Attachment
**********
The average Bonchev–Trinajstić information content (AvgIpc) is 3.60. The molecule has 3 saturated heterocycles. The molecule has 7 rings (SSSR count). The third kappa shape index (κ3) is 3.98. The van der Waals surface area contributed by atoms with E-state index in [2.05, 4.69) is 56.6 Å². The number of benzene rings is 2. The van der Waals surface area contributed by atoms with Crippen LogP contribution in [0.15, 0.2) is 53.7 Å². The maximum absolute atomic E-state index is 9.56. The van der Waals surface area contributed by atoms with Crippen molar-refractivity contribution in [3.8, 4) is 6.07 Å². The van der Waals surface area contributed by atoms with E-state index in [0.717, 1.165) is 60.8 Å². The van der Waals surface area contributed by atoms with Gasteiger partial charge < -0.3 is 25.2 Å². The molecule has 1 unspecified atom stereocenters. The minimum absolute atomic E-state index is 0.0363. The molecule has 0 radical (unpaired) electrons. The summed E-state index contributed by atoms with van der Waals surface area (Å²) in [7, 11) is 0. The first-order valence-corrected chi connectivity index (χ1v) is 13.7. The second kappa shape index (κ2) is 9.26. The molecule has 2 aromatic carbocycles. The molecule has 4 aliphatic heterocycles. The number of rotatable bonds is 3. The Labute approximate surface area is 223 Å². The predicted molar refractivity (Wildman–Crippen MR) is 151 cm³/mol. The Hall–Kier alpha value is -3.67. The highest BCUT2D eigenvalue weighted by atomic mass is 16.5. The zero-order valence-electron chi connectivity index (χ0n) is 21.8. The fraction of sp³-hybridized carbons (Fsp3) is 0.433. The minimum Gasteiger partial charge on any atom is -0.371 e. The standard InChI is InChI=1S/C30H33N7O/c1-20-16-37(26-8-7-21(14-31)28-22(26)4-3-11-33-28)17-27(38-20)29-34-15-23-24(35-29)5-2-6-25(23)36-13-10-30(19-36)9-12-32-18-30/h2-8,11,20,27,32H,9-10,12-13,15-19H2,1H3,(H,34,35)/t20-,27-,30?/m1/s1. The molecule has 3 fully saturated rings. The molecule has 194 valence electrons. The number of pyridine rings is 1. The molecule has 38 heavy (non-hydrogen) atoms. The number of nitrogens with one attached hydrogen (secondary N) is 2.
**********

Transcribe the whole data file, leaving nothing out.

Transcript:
The average Bonchev–Trinajstić information content (AvgIpc) is 3.60. The molecule has 3 saturated heterocycles. The molecule has 7 rings (SSSR count). The third kappa shape index (κ3) is 3.98. The van der Waals surface area contributed by atoms with E-state index in [2.05, 4.69) is 56.6 Å². The number of benzene rings is 2. The van der Waals surface area contributed by atoms with Crippen LogP contribution in [0.15, 0.2) is 53.7 Å². The maximum absolute atomic E-state index is 9.56. The van der Waals surface area contributed by atoms with Crippen molar-refractivity contribution in [3.8, 4) is 6.07 Å². The van der Waals surface area contributed by atoms with E-state index in [0.717, 1.165) is 60.8 Å². The van der Waals surface area contributed by atoms with Gasteiger partial charge < -0.3 is 25.2 Å². The molecule has 1 unspecified atom stereocenters. The minimum absolute atomic E-state index is 0.0363. The molecule has 0 radical (unpaired) electrons. The summed E-state index contributed by atoms with van der Waals surface area (Å²) in [7, 11) is 0. The first-order valence-corrected chi connectivity index (χ1v) is 13.7. The second kappa shape index (κ2) is 9.26. The molecule has 2 aromatic carbocycles. The molecule has 4 aliphatic heterocycles. The number of rotatable bonds is 3. The Labute approximate surface area is 223 Å². The predicted molar refractivity (Wildman–Crippen MR) is 151 cm³/mol. The Hall–Kier alpha value is -3.67. The highest BCUT2D eigenvalue weighted by atomic mass is 16.5. The zero-order valence-electron chi connectivity index (χ0n) is 21.8. The fraction of sp³-hybridized carbons (Fsp3) is 0.433. The minimum Gasteiger partial charge on any atom is -0.371 e. The standard InChI is InChI=1S/C30H33N7O/c1-20-16-37(26-8-7-21(14-31)28-22(26)4-3-11-33-28)17-27(38-20)29-34-15-23-24(35-29)5-2-6-25(23)36-13-10-30(19-36)9-12-32-18-30/h2-8,11,20,27,32H,9-10,12-13,15-19H2,1H3,(H,34,35)/t20-,27-,30?/m1/s1. The molecule has 3 fully saturated rings. The molecule has 194 valence electrons. The number of pyridine rings is 1. The molecule has 38 heavy (non-hydrogen) atoms. The number of nitrogens with one attached hydrogen (secondary N) is 2.